How Long Do Workers’ Compensation Benefits Last?

Workers’ compensation benefits can last for a number of months, depending on the severity of your injuries. Under the Illinois Workers’ Compensation Act, injured workers may be able to collect the following worker’s compensation benefits depending on his or her injury:

• Medical expenses, including doctor visits, follow-up visits, physical therapy, and prescription medications.

• Temporary total disability (TTD) benefits equal to two-thirds of your average gross weekly wage, up to a weekly maximum payment amount, if you are unable to work while recovering. Eligibility for TTD benefits begins as soon as you are unable to work because of a work-related injury or illness and continue for the duration of the disability. There is no limitation to the period of time TTD will be paid as long as the worker’s treating doctor has not released him or her to return to work. If an injured worker is released for “light duty” and his employer indicates that a “light duty” or “restricted duty” job is not available or does not exist, the injured worker continues to be eligible for TTD benefits. Many times an employer’s insurance company will cease making TTD benefits, however, so it is helpful to enlist the help of an experienced Illinois workers’ compensation lawyer like those at Donald W. Fohrman & Associates, Ltd. who can advocate on your behalf for the benefits that you deserve.

• Permanent total disability (PTD) or permanent partial disability (PPD) benefits, which are often paid as lump-sum payments. The amount of PTD payments you may receive are based on a percentage of your pre-injury wage, up to a weekly maximum payment amount, and payments may continue for life. The amount of PTD payments you may receive are based on a percentage of your pre-injury wage, up to a weekly maximum payment amount, for up to 500 weeks.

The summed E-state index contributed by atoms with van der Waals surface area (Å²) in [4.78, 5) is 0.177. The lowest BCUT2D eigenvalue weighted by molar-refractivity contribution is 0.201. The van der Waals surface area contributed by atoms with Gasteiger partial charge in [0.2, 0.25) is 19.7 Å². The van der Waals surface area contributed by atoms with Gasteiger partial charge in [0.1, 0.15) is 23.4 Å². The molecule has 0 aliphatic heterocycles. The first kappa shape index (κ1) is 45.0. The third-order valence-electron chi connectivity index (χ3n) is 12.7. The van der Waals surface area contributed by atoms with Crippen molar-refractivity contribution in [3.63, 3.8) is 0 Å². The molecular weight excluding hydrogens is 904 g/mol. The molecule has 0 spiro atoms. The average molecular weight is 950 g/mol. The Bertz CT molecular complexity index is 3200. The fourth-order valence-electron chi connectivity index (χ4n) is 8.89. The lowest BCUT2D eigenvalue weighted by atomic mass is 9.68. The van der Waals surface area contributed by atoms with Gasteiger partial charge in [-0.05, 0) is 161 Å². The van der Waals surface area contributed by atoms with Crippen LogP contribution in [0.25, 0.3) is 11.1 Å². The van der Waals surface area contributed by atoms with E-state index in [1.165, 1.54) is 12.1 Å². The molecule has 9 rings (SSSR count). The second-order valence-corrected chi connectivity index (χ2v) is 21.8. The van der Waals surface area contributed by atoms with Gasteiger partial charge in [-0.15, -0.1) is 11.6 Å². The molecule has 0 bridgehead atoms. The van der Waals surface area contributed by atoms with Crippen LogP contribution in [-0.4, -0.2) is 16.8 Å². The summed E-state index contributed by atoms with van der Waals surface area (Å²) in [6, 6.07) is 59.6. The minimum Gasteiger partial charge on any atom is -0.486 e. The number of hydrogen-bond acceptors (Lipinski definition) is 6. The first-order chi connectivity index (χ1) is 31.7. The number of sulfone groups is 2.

• In some cases, vocational rehabilitation benefits such on-the-job training, schooling, or job placement assistance.

• Lost wage differential, if the injured worker must take a lower paying job as a result of his or her injuries.
In some cases, a destabilization of a claimant’s medical condition may warrant additional workers’ compensation benefits, but the injured worker must file a claim within the applicable statute of limitations. In Curtis v. Village of Lansing, 21 ILWCLB 39 (Ill. App. Ct., 1st 2013), an Illinois appellate court held that an injured police officer was not entitled to additional TTD benefits for a post-surgical recovery period because the benefits were sought after the 30-month statutory limit.
At Donald W. Fohrman & Associates, Ltd., our skilled Chicago construction accident lawyers focus on helping injured employees obtain full and fair recovery following a workplace accident. We will help guide you through the worker’s compensation claim process so that you receive the benefits you deserve for as long as possible.
Contact our office at (800) 437-2571 to schedule a free consultation with one of our knowledgeable Chicago workers’ compensation attorneys to learn more about the duration of workers’ compensation benefits.

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